Art entrepreneurs would then license an image from Dali's manager, Robert Descharnes, buy pre-signed paper and create editions of "signed and numbered Dali lithographs."
It may be that our lithograph does indeed have Dali's real signature—although forgeries abound. But in the world of limited edition lithography, this is out-and-out fraud.
Salvador Dali is probably the only artist in history who destroyed the value of his oeuvre out of pure greed. Today, no one knows what is a real Dali and what is not. But that does not matter to Dali, who has been dead since 1989. What's more, his reputation as an artist is solid, even if he was a crook in business.
Takeaway Points to Consider
- Where Dali was a known nut case and insatiable self-promoter, Thomas Kinkade's situation is different. The aura of decency and godliness that he has lovingly created over the years has been sullied by questionable business practices and inexcusable personal behavior. This in turn has jeopardized the network of some 200 independently-owned galleries—in effect, franchisees—whose owners' livelihoods and futures are entwined with his. In addition, devout Christians that own his paintings and hear about what happened may never again experience the same pleasure in a Kinkade work of art.
- Unlike a painter, whose name is on every work that is produced, a business person can operate in relative anonymity, so long as his or her name is not the name of the business.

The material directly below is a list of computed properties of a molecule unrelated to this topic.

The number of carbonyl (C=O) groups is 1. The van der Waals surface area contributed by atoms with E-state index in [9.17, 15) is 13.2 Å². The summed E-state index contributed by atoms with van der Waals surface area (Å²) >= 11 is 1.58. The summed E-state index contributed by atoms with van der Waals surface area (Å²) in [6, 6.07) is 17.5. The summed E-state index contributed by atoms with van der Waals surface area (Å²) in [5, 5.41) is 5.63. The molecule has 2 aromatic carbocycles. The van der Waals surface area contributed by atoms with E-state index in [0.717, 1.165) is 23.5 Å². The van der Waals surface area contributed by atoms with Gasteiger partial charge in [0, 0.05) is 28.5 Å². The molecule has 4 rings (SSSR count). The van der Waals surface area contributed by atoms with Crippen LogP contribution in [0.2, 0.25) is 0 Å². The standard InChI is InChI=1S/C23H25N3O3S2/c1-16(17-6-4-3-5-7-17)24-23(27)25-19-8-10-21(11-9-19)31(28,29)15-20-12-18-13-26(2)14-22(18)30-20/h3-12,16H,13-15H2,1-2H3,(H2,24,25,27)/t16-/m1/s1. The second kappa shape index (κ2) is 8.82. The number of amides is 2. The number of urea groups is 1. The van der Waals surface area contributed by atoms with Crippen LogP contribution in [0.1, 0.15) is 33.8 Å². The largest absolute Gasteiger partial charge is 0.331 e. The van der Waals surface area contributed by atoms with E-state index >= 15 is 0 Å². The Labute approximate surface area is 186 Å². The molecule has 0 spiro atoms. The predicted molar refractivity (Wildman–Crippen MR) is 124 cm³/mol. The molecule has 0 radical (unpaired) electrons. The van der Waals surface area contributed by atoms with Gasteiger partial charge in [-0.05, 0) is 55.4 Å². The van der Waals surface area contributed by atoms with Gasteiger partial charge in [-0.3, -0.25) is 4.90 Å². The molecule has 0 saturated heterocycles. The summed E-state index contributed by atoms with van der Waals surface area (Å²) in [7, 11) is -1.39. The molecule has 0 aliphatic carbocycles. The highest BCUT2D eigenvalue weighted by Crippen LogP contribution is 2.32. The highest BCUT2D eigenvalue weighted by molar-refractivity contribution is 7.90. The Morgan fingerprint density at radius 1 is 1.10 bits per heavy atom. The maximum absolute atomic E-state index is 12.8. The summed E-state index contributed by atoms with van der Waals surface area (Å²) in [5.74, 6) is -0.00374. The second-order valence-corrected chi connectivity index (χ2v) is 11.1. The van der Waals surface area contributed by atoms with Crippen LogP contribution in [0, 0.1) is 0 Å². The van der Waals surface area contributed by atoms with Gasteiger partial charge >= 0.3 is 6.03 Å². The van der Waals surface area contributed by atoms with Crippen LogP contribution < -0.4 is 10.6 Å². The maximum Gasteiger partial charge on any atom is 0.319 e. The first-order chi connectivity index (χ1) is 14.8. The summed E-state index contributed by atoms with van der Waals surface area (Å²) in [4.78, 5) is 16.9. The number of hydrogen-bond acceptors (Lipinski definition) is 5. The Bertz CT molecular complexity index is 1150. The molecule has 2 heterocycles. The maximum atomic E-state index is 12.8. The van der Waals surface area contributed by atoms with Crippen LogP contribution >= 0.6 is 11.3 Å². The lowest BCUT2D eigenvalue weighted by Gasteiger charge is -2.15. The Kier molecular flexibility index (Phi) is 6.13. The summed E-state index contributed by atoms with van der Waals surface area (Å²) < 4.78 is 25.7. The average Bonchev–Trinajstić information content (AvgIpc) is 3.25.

- The real question for a person starting a business: Do you name it after the founder or give it a generic name? When Martha Stewart went to jail, it was not a happy time for the thousands of people whose lives depended upon her success or failure.
- This means that people with their names on a business--such as Oprah Winfrey and Michael Bloomberg--must be far more circumspect in their behavior than the rest of us.
- When Peggy and I started the newsletter, WHO'S MAILING WHAT!, we absolutely did not want our names on it. From the outset it was an institution--its own person with its own identity.
- If you sell a business with your name on it and the new owners are crooks, their misdeeds can follow you to your grave.
Web Sites Related to Today's Edition
The Official Thomas Kinkade Web Site
Become a Kinkade Dealer
Dali Art for Sale